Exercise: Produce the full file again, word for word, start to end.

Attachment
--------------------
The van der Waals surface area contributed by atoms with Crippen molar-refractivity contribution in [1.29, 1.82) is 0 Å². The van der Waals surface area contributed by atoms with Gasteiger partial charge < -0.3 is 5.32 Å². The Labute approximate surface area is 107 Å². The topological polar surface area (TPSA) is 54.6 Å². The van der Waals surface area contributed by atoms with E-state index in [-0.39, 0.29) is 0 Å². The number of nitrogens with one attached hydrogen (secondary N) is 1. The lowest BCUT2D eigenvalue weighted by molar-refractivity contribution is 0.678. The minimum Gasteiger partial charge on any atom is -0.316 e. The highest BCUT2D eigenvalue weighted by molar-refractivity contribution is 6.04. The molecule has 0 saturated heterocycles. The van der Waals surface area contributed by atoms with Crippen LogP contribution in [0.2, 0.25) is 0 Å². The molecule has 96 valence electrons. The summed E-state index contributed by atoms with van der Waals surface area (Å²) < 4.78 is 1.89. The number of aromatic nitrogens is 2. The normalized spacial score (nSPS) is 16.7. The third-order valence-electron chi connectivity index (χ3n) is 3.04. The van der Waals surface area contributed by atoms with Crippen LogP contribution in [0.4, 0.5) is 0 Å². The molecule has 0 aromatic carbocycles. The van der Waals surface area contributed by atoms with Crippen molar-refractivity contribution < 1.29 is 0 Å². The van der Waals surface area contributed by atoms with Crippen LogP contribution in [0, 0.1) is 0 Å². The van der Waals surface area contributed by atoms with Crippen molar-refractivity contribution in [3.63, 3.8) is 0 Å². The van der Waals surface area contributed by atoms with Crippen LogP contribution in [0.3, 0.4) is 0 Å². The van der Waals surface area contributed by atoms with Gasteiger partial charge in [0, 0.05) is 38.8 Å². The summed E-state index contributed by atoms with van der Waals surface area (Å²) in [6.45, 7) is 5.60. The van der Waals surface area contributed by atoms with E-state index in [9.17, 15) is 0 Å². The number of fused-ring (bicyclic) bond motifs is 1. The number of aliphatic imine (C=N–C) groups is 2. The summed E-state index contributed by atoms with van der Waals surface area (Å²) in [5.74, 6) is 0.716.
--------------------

The van der Waals surface area contributed by atoms with Crippen molar-refractivity contribution in [1.29, 1.82) is 0 Å². The van der Waals surface area contributed by atoms with Gasteiger partial charge < -0.3 is 5.32 Å². The Labute approximate surface area is 107 Å². The topological polar surface area (TPSA) is 54.6 Å². The van der Waals surface area contributed by atoms with E-state index in [-0.39, 0.29) is 0 Å². The number of nitrogens with one attached hydrogen (secondary N) is 1. The lowest BCUT2D eigenvalue weighted by molar-refractivity contribution is 0.678. The minimum Gasteiger partial charge on any atom is -0.316 e. The highest BCUT2D eigenvalue weighted by molar-refractivity contribution is 6.04. The molecule has 0 saturated heterocycles. The van der Waals surface area contributed by atoms with Crippen LogP contribution in [0.2, 0.25) is 0 Å². The molecule has 96 valence electrons. The summed E-state index contributed by atoms with van der Waals surface area (Å²) < 4.78 is 1.89. The number of aromatic nitrogens is 2. The normalized spacial score (nSPS) is 16.7. The third-order valence-electron chi connectivity index (χ3n) is 3.04. The van der Waals surface area contributed by atoms with Crippen LogP contribution in [0.4, 0.5) is 0 Å². The molecule has 0 aromatic carbocycles. The van der Waals surface area contributed by atoms with Crippen molar-refractivity contribution < 1.29 is 0 Å². The van der Waals surface area contributed by atoms with Crippen LogP contribution in [0, 0.1) is 0 Å². The van der Waals surface area contributed by atoms with Crippen molar-refractivity contribution in [3.63, 3.8) is 0 Å². The van der Waals surface area contributed by atoms with Crippen LogP contribution in [0.3, 0.4) is 0 Å². The van der Waals surface area contributed by atoms with Gasteiger partial charge in [0, 0.05) is 38.8 Å². The summed E-state index contributed by atoms with van der Waals surface area (Å²) in [6.45, 7) is 5.60. The van der Waals surface area contributed by atoms with E-state index in [9.17, 15) is 0 Å². The number of fused-ring (bicyclic) bond motifs is 1. The number of aliphatic imine (C=N–C) groups is 2. The summed E-state index contributed by atoms with van der Waals surface area (Å²) in [5.74, 6) is 0.716.